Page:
New Chinese Immigrants in New Zealand The Homeland Factor

New Chinese migrants have no strong affiliation with early migrants from Guangdong, given that the homeland connection had been cut. The presence of new Chinese migrants in New Zealand is a result of the changing social, economic and political conditions in China. People from Hong Kong and Taiwan started moving overseas in the late 1960s, but PRC migration came into emigration arena later (Skeldon 1996, 2004), in the early 1990s. The reason was mainly geopolitical (Liu and Norcliffe 1996). The Cold War led the PRC to close its borders and remain largely closed to the West until the late 1970s. Overseas travel was only possible if officially sanctioned. These controls blocked nearly all direct international emigration (Luo et al.

2003; Xiang 2003). There were no official channels to link the PRC with immigrant-receiving countries (Liu and Norcliffe 1996).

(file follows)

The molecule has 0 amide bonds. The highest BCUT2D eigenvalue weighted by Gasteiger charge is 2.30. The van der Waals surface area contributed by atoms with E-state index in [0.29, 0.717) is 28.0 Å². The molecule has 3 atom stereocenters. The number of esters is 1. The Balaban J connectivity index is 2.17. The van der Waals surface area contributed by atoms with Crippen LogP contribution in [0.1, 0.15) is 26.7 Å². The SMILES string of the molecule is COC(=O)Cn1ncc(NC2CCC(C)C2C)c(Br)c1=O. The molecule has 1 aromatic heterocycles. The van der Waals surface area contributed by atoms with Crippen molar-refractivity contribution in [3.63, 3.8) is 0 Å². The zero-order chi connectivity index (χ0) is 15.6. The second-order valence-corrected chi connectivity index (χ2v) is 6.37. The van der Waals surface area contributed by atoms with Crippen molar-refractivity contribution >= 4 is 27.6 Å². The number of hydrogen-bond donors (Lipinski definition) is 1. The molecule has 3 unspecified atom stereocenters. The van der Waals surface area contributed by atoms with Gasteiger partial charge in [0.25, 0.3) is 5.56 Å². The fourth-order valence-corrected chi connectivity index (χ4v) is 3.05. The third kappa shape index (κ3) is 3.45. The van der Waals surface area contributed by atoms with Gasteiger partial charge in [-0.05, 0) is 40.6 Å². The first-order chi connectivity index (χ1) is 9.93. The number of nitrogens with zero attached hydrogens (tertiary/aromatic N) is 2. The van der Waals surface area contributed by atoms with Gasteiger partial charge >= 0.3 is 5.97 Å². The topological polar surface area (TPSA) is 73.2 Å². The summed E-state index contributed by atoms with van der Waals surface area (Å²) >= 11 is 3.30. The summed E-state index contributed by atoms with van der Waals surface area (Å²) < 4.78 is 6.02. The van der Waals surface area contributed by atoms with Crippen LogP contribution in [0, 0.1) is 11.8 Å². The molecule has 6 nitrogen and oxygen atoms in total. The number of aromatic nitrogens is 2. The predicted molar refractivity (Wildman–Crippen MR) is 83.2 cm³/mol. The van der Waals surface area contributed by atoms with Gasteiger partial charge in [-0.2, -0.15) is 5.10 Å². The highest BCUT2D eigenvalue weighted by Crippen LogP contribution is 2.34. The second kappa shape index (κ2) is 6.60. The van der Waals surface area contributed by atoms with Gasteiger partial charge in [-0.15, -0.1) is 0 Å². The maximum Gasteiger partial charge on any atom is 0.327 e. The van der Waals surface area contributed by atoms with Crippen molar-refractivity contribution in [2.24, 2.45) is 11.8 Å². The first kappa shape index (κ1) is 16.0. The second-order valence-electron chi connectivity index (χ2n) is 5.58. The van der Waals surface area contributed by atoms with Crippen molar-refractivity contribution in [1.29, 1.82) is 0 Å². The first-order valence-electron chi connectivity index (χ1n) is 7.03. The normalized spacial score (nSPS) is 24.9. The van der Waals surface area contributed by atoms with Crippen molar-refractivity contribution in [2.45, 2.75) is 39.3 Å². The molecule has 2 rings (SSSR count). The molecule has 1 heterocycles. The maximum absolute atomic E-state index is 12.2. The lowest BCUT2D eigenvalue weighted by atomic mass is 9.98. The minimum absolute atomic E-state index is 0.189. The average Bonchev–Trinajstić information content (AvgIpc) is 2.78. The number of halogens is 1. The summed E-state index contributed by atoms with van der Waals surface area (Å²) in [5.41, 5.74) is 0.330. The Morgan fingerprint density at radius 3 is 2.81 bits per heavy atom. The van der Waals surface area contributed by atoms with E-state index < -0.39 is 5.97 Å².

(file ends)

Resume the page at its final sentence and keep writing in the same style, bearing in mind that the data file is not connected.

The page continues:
The situation started to change in the late 1970s. The PRC government allowed students and scholars to study overseas in 1978, in the expectation that they would return to China (Gittings 1989; Luo et al. 2003). Throughout the early 1990s, it initiated a series of policies aimed at relaxing border controls. In 1981 it recognized self-financed overseas study. This recognition produced a wave of student migration (Luo et al. 2003; Xiang 2003), which led to permanent settlement in the host countries. The official trigger for the increasing migration flow was the Emigration and Immigration Law of 1985. This guaranteed the right of Chinese citizens to travel outside China and allowed those who wished to leave the country for private reasons to do so (Liu and Norcliffe 1996; Skeldon 1996). The political ideology that viewed international emigration as a political “betrayal” was on its way out (Xiang 2003: 22): international emigration was accepted as a matter of individual choice. All these factors combined to increase the scale of Chinese international migration in the late 1990s.

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